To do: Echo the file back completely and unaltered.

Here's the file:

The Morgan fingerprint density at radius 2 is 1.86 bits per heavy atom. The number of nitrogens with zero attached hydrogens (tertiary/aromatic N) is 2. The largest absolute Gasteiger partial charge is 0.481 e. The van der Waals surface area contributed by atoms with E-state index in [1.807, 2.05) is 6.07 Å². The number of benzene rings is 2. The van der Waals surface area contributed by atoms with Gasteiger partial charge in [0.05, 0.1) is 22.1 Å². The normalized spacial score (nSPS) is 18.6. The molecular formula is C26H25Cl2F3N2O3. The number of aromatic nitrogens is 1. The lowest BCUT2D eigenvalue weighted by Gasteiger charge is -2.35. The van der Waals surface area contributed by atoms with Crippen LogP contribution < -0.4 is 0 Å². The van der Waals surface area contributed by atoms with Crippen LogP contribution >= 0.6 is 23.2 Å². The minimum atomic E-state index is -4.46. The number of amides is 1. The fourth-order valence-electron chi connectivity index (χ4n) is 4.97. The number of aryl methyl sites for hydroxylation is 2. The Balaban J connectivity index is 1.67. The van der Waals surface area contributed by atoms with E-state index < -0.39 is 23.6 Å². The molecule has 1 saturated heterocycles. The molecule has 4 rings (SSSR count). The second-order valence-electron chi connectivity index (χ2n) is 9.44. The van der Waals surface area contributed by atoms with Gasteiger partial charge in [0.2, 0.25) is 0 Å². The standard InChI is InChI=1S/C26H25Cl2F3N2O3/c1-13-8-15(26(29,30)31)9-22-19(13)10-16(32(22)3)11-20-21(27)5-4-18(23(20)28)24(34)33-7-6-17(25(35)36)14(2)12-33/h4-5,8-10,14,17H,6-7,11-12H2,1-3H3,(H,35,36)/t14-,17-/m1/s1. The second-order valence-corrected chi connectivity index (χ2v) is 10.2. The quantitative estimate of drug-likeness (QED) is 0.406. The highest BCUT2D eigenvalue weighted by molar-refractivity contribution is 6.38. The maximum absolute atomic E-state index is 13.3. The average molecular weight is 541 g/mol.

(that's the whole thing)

The Morgan fingerprint density at radius 2 is 1.86 bits per heavy atom. The number of nitrogens with zero attached hydrogens (tertiary/aromatic N) is 2. The largest absolute Gasteiger partial charge is 0.481 e. The van der Waals surface area contributed by atoms with E-state index in [1.807, 2.05) is 6.07 Å². The number of benzene rings is 2. The van der Waals surface area contributed by atoms with Gasteiger partial charge in [0.05, 0.1) is 22.1 Å². The normalized spacial score (nSPS) is 18.6. The molecular formula is C26H25Cl2F3N2O3. The number of aromatic nitrogens is 1. The lowest BCUT2D eigenvalue weighted by Gasteiger charge is -2.35. The van der Waals surface area contributed by atoms with Crippen LogP contribution < -0.4 is 0 Å². The van der Waals surface area contributed by atoms with Crippen LogP contribution >= 0.6 is 23.2 Å². The minimum atomic E-state index is -4.46. The number of amides is 1. The fourth-order valence-electron chi connectivity index (χ4n) is 4.97. The number of aryl methyl sites for hydroxylation is 2. The Balaban J connectivity index is 1.67. The van der Waals surface area contributed by atoms with E-state index < -0.39 is 23.6 Å². The molecule has 1 saturated heterocycles. The molecule has 4 rings (SSSR count). The second-order valence-electron chi connectivity index (χ2n) is 9.44. The van der Waals surface area contributed by atoms with Gasteiger partial charge in [0.2, 0.25) is 0 Å². The standard InChI is InChI=1S/C26H25Cl2F3N2O3/c1-13-8-15(26(29,30)31)9-22-19(13)10-16(32(22)3)11-20-21(27)5-4-18(23(20)28)24(34)33-7-6-17(25(35)36)14(2)12-33/h4-5,8-10,14,17H,6-7,11-12H2,1-3H3,(H,35,36)/t14-,17-/m1/s1. The second-order valence-corrected chi connectivity index (χ2v) is 10.2. The quantitative estimate of drug-likeness (QED) is 0.406. The highest BCUT2D eigenvalue weighted by molar-refractivity contribution is 6.38. The maximum absolute atomic E-state index is 13.3. The average molecular weight is 541 g/mol.